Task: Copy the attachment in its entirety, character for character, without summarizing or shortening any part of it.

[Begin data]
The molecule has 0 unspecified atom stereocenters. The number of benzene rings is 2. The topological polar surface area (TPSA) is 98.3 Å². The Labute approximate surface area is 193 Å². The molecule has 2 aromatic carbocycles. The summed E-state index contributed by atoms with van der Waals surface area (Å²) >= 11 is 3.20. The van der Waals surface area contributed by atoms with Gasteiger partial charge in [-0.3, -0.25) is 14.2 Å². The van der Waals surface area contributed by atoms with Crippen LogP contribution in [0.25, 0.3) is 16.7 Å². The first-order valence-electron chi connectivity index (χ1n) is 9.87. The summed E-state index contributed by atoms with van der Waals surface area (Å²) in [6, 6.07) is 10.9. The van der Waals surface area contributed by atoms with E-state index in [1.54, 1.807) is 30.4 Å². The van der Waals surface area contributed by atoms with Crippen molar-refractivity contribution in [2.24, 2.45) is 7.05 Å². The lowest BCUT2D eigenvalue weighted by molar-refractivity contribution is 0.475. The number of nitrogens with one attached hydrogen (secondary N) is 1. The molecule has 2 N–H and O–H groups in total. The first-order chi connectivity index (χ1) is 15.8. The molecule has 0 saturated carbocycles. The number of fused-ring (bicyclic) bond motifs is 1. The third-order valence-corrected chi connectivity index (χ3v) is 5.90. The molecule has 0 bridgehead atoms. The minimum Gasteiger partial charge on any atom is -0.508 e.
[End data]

The molecule has 0 unspecified atom stereocenters. The number of benzene rings is 2. The topological polar surface area (TPSA) is 98.3 Å². The Labute approximate surface area is 193 Å². The molecule has 2 aromatic carbocycles. The summed E-state index contributed by atoms with van der Waals surface area (Å²) >= 11 is 3.20. The van der Waals surface area contributed by atoms with Gasteiger partial charge in [-0.3, -0.25) is 14.2 Å². The van der Waals surface area contributed by atoms with Crippen LogP contribution in [0.25, 0.3) is 16.7 Å². The first-order valence-electron chi connectivity index (χ1n) is 9.87. The summed E-state index contributed by atoms with van der Waals surface area (Å²) in [6, 6.07) is 10.9. The van der Waals surface area contributed by atoms with E-state index in [1.54, 1.807) is 30.4 Å². The van der Waals surface area contributed by atoms with Crippen molar-refractivity contribution in [2.24, 2.45) is 7.05 Å². The lowest BCUT2D eigenvalue weighted by molar-refractivity contribution is 0.475. The number of nitrogens with one attached hydrogen (secondary N) is 1. The molecule has 2 N–H and O–H groups in total. The first-order chi connectivity index (χ1) is 15.8. The molecule has 0 saturated carbocycles. The number of fused-ring (bicyclic) bond motifs is 1. The third-order valence-corrected chi connectivity index (χ3v) is 5.90. The molecule has 0 bridgehead atoms. The minimum Gasteiger partial charge on any atom is -0.508 e.